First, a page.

I think the saddest part about the specific issues associated with having the show on Lifetime is that if it was a more mainstream network, it would be handled a lot better. But, as things are now, a more mainstream network would never have touched it. They might touch a similar show now, or more likely if DDD survives past its first season, but they wouldn’t have even entertained the idea. Because it’s Lifetime they were willing to take it, because They Do Girly Shit, and despite it being them it’s actually pretty good. But it’s still pretty sad that people still see things about women’s issues and go “oh, that’s just a Lifetime movie waiting to happen”. On the one hand, at least someone is handling those subjects. On the other, is that kind of press the kind we want?

    (Oh and my Internet Hero Worship Syndrome had to be calmed down to write this comment, because I kept thinking “squeeee Kate responded to my comment eeeeee!” XD)

  34. I haven’t watched DDD in a few weeks, ever since Lifetime changed their schedule I kinda quit tuning in.

    But something in your article really stuck out to me.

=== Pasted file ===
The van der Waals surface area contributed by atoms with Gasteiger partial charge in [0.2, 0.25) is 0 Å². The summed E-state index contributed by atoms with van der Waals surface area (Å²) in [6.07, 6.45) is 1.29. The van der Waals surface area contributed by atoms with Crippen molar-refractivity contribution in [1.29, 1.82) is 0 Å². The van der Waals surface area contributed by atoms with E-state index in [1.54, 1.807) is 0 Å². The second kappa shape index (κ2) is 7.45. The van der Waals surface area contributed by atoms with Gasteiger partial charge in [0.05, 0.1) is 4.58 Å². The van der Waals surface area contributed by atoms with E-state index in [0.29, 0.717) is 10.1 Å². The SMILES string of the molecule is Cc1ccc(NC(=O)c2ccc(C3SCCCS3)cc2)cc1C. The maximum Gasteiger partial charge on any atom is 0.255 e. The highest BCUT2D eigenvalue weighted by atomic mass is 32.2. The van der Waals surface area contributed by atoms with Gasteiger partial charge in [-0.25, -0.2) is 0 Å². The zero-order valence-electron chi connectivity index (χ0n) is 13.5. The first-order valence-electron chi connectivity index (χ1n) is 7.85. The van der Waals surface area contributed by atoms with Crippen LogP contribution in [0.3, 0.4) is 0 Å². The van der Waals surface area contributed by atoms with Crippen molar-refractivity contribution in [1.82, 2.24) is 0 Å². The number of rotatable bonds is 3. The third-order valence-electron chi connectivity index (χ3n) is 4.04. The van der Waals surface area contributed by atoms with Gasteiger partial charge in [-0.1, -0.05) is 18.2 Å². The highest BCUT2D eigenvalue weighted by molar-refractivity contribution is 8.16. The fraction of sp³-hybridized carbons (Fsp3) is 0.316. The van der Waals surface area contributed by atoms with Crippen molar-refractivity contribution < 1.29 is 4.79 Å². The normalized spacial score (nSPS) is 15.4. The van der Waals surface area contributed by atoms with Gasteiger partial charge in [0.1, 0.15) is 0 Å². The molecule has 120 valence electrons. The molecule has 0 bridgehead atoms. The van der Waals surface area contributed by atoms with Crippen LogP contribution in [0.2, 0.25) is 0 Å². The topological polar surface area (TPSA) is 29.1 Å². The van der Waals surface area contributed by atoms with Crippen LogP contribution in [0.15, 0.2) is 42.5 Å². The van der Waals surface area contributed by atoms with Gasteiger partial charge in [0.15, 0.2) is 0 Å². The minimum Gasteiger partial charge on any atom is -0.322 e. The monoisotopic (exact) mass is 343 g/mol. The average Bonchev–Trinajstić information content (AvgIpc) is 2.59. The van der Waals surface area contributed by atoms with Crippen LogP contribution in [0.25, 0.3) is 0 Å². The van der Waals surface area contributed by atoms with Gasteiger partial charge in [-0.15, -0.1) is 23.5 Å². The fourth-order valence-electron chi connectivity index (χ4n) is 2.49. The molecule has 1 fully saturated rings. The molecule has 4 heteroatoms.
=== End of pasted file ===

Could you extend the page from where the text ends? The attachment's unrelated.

(I don’t know how to change it’s font so I’ll just put quotes around it XD)

    “but the experiences of a thin woman suddenly forced to give thought one to what it’s like to be fat”

    I’ve never been thin and I’ve fluctuated all my life without my diet or lifestyle changing, it’s just happened. Last year I realized I was gaining a lot of weight and tried to stop it, surprise surprise, it didn’t help, I was miserable and ended up gaining a lot of weight anyway.

    That part of your review reminded me of what I’ve been going through the past 3 weeks. I swear, it’s been like some sort of emotional torture.

    I’ve never known *anything* about fashion, I grew up thinking that fashion was ridiculous and ended up spending most of my life looking awkward and feeling really self-conscious. So right before I started gaining the weight I finally got into fashion and started to learn how to dress for my body.